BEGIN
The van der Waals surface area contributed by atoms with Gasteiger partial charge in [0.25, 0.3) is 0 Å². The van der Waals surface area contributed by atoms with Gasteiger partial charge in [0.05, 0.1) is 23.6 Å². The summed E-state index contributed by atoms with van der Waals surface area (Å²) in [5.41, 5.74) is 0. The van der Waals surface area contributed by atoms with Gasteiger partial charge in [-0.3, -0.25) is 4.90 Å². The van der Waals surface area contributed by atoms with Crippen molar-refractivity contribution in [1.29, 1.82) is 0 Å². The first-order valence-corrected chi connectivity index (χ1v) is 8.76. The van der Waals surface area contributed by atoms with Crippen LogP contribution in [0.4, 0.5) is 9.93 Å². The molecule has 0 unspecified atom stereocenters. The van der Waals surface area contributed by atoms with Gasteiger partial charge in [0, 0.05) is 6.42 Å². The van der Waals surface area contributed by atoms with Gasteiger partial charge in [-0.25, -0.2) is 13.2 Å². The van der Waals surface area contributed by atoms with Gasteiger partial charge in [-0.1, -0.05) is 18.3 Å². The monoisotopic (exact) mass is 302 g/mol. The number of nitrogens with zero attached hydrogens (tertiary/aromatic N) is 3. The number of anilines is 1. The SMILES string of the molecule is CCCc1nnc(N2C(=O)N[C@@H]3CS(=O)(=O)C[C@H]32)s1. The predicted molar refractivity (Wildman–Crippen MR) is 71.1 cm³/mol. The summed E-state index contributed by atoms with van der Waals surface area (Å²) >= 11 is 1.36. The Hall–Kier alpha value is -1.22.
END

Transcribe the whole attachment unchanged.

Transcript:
The van der Waals surface area contributed by atoms with Gasteiger partial charge in [0.25, 0.3) is 0 Å². The van der Waals surface area contributed by atoms with Gasteiger partial charge in [0.05, 0.1) is 23.6 Å². The summed E-state index contributed by atoms with van der Waals surface area (Å²) in [5.41, 5.74) is 0. The van der Waals surface area contributed by atoms with Gasteiger partial charge in [-0.3, -0.25) is 4.90 Å². The van der Waals surface area contributed by atoms with Crippen molar-refractivity contribution in [1.29, 1.82) is 0 Å². The first-order valence-corrected chi connectivity index (χ1v) is 8.76. The van der Waals surface area contributed by atoms with Crippen LogP contribution in [0.4, 0.5) is 9.93 Å². The molecule has 0 unspecified atom stereocenters. The van der Waals surface area contributed by atoms with Gasteiger partial charge in [0, 0.05) is 6.42 Å². The van der Waals surface area contributed by atoms with Gasteiger partial charge in [-0.25, -0.2) is 13.2 Å². The van der Waals surface area contributed by atoms with Gasteiger partial charge in [-0.1, -0.05) is 18.3 Å². The monoisotopic (exact) mass is 302 g/mol. The number of nitrogens with zero attached hydrogens (tertiary/aromatic N) is 3. The number of anilines is 1. The SMILES string of the molecule is CCCc1nnc(N2C(=O)N[C@@H]3CS(=O)(=O)C[C@H]32)s1. The predicted molar refractivity (Wildman–Crippen MR) is 71.1 cm³/mol. The summed E-state index contributed by atoms with van der Waals surface area (Å²) >= 11 is 1.36. The Hall–Kier alpha value is -1.22.